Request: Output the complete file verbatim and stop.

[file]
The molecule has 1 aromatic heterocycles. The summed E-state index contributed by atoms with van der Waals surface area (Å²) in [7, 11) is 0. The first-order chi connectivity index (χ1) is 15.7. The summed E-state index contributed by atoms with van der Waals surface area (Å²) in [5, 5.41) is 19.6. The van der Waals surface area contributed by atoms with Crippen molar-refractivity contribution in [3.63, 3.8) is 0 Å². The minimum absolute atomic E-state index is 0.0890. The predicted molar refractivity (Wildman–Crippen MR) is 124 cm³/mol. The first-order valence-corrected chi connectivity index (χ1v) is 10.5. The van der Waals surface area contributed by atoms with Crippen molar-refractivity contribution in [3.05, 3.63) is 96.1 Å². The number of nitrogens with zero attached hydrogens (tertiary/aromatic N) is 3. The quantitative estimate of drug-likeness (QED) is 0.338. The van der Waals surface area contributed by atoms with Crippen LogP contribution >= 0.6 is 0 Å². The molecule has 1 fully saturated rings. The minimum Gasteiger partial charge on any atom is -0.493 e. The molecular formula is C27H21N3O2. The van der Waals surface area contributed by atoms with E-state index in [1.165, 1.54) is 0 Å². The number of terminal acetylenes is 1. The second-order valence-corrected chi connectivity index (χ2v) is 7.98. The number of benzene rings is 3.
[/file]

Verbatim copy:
The molecule has 1 aromatic heterocycles. The summed E-state index contributed by atoms with van der Waals surface area (Å²) in [7, 11) is 0. The first-order chi connectivity index (χ1) is 15.7. The summed E-state index contributed by atoms with van der Waals surface area (Å²) in [5, 5.41) is 19.6. The van der Waals surface area contributed by atoms with Crippen molar-refractivity contribution in [3.63, 3.8) is 0 Å². The minimum absolute atomic E-state index is 0.0890. The predicted molar refractivity (Wildman–Crippen MR) is 124 cm³/mol. The first-order valence-corrected chi connectivity index (χ1v) is 10.5. The van der Waals surface area contributed by atoms with Crippen molar-refractivity contribution in [3.05, 3.63) is 96.1 Å². The number of nitrogens with zero attached hydrogens (tertiary/aromatic N) is 3. The quantitative estimate of drug-likeness (QED) is 0.338. The van der Waals surface area contributed by atoms with Crippen LogP contribution >= 0.6 is 0 Å². The molecule has 1 fully saturated rings. The minimum Gasteiger partial charge on any atom is -0.493 e. The molecular formula is C27H21N3O2. The van der Waals surface area contributed by atoms with E-state index in [1.165, 1.54) is 0 Å². The number of terminal acetylenes is 1. The second-order valence-corrected chi connectivity index (χ2v) is 7.98. The number of benzene rings is 3.